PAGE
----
Johnny has been in rare form the last few weeks. Perhaps it’s the warmer weather. Or having a large audience of family over the Easter holiday.
Whatever the source of inspiration, Johnny informed us the other day that he wants a different name.
Apparently, he would like us to call him either “Spitgun 2000” or “Cheetah Goddess”.
I think I prefer “Cheetah Goddess” but that’s going to be a mouthful for his soccer and baseball coaches. Apparently this name change stems from some conversations at school. Johnny has some fabulous friends. He also has a great art teacher. I’ve enjoyed the pictures coming home in his little red folder.
Just the other week, he burst through the front door and handed me his latest effort.
Me: “That looks like a delicious bowl of ice cream.”
Johnny: “That’s not what it is Mommy. Look again.”
Me: (Clueless expression)
Johnny: “It’s a famous picture.”
This was my hint. I realized my rookie parenting mistake and flipped the page over. I should have known better. When in doubt, you always turn the page over. Art teachers usually put some clue as to the provenance of the project. This was a copy of a Paul Cézanne still life.
Me: “Oh, I see it now! It’s a Cézanne.”
Johnny: (Emphatic tone) “Of course it is! How did you not recognize it?”
Well, when you look at the two art works side-by-side, there is a resemblance.
Johnny wanted me to notice a few additional features on his version.
Johnny: “I thought I could make it better. I decided to add a sun.”
Me: (Why do kids always draw a face on the sun? This is universal and I’ve never understood it.)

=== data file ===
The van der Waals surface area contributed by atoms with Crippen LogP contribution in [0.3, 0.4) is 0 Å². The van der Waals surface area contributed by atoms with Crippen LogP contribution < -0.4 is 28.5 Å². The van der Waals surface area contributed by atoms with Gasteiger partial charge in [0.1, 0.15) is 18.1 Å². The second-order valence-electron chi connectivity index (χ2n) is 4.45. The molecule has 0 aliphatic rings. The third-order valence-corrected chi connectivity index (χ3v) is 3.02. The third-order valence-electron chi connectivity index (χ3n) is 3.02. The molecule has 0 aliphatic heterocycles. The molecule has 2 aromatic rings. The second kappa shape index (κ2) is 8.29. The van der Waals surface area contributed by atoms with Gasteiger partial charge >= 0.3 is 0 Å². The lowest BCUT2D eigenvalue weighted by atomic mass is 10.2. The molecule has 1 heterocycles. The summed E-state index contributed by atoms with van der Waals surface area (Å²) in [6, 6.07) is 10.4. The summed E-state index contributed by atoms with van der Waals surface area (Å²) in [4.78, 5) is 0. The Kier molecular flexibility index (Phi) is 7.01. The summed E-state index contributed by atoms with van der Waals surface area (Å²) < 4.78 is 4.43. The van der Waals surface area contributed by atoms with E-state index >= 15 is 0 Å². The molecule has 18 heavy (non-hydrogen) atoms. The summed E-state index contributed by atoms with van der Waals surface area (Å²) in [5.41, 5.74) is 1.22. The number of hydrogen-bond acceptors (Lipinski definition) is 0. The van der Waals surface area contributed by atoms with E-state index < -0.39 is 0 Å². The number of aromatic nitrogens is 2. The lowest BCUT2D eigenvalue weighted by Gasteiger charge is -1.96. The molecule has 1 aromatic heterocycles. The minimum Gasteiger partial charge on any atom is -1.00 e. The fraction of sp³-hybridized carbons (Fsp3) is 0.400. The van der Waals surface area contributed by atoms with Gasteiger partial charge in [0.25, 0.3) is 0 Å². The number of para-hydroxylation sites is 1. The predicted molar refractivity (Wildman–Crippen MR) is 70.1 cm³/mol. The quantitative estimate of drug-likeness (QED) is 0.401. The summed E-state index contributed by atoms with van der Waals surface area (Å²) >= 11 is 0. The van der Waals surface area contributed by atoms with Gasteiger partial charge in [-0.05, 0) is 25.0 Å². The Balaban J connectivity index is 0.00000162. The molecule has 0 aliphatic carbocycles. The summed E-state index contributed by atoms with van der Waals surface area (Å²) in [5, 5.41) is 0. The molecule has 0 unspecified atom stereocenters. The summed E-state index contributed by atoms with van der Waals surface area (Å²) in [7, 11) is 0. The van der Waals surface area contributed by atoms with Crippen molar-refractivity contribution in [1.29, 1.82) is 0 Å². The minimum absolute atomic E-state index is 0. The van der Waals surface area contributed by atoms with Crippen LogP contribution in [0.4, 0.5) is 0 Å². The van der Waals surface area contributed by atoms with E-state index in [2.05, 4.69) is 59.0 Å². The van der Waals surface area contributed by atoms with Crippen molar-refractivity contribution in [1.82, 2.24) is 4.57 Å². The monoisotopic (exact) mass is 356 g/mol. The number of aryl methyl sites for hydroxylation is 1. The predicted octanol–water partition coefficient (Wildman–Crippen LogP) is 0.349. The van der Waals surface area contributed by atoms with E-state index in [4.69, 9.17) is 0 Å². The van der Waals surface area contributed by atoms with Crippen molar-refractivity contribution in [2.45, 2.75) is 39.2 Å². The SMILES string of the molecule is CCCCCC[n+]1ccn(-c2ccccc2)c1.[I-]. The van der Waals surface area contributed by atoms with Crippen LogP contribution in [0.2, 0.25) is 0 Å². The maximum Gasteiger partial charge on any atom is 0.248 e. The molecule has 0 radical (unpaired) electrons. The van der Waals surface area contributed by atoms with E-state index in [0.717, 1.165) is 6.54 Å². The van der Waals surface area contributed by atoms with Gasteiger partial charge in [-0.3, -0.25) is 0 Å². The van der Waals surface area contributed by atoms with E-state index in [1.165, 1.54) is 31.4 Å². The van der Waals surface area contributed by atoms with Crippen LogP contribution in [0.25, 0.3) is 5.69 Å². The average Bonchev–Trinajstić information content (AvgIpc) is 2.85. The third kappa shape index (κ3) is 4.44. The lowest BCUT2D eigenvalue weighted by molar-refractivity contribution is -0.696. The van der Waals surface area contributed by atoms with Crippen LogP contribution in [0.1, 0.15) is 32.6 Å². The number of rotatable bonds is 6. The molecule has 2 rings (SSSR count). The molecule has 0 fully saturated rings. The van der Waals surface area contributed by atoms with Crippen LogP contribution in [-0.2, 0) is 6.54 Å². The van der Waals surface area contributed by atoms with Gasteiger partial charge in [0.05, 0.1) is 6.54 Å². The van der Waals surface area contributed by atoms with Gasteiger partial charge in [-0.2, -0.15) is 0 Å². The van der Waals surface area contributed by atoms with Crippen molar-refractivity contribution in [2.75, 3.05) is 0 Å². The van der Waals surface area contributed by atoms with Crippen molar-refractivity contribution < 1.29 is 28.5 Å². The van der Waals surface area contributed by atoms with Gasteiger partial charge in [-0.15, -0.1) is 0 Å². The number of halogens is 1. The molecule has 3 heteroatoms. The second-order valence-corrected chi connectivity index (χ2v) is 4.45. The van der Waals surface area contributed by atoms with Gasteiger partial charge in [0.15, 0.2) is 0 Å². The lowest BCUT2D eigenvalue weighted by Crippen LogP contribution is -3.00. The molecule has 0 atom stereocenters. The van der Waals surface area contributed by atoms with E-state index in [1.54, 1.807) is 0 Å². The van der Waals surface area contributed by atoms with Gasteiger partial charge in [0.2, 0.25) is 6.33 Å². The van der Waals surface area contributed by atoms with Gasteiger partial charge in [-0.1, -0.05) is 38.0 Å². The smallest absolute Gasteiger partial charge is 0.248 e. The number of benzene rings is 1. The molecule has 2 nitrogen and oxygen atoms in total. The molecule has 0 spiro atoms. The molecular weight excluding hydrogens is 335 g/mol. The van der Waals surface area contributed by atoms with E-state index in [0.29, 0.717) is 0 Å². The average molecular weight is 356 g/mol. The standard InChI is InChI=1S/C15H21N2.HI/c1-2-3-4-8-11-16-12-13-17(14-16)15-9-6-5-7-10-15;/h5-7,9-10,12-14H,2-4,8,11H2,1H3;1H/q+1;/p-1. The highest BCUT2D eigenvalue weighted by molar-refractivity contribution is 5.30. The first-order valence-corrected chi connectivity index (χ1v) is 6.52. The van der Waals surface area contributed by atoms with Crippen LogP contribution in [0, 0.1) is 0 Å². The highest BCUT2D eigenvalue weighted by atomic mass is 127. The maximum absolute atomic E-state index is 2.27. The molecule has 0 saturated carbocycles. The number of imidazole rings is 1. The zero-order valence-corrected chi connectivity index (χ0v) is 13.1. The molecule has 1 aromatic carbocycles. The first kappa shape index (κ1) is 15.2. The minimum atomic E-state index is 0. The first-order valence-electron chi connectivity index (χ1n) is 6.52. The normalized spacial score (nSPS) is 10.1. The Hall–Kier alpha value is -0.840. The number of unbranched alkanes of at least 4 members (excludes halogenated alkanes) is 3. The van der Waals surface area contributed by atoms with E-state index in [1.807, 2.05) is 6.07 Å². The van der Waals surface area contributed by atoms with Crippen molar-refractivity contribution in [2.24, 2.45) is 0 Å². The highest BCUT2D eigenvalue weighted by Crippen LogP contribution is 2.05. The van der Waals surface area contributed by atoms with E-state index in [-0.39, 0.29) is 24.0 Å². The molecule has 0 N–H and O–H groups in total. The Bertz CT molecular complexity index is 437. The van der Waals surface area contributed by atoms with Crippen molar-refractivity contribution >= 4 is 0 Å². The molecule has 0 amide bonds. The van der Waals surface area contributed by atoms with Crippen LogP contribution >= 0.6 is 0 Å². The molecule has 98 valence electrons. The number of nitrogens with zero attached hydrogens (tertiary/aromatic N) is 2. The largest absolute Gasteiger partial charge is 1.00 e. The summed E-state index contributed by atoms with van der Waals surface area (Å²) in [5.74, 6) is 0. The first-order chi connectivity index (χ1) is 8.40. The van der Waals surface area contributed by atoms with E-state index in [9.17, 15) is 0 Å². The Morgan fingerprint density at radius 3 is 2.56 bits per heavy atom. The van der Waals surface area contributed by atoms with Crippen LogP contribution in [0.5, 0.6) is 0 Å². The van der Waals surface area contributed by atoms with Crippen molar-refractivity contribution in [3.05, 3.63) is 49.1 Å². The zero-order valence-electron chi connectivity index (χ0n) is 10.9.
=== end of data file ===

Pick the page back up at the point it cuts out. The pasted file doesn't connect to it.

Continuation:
Johnny: “And I added in Becky. She’s up here in the other corner.”
Johnny: “But it didn’t go so good with Becky. She looks like an alien.”
And that was the end of his critique. He was off, like a cheetah. I was left holding the art work and smiling. There’s much to appreciate about his Kindergarten effort. First of all, I love that Johnny thought he could improve the picture. When I was a kid, I would have followed the teacher’s instructions and copied the source material exactly. But Johnny stood back and knew it could be better. I love that the improvements included a Becky photo-bomb in the corner. Finally, I admire his honest assessment of the result. Because she does look like an alien. And it didn’t bother him a bit.
I’ve only taken Johnny to a fine art museum once. He was four years old and not particularly engaged with the art. Until we entered the exhibit of ancient coins. Now here was something he could work with. It’s not that he was impressed with the collection of ancient Greek and Roman coins depicting gods and animals. Boring.
Tetradrachm (Coin) Depicting the Goddess Athena, 490-322 BCE, Greek, minted in Athens, Chicago Art Institvte
But the layout of the exhibit suggested an obstacle course, its affordance screamed RUN. Johnny’s 4-year old body responded. At top speed.
Art Intitvte – Projects
As he zigged and zagged between the display cases, he looked like the ball action of a pin ball machine. Like a flash, he darted around each individual stone kiosk displaying the rare items. At one point, he hip-checked the base of one case. Thankfully, this collision did not set off any alarms. I caught the glare of a docent standing in the corner. But she had no hope of catching Johnny. Or me. I was running too, arms pumping at my side, chasing my little bullet out of the room
I’m thinking of returning to the Art Institute with Johnny sometime this summer. Perhaps we’ll take a train into the city, snacks packed in a bag. No doubt Johnny will be talking the whole time and sharing his observations for all to hear. We’ll walk hand-in-hand to the famous lions guarding the museum entrance. We’ll wander through the galleries, avoiding the coin exhibit this time.
Chicago Tonight – WTTW
Eventually, he’ll find something he likes. I’ll hand him a notebook and some crayons. While sitting on a bench, legs dangling in the air, he’ll make his own copy. I’ll stand back and watch, looking for what catches his eye and any items he adds. And when he’s done, I’ll have him turn the page over and sign his name.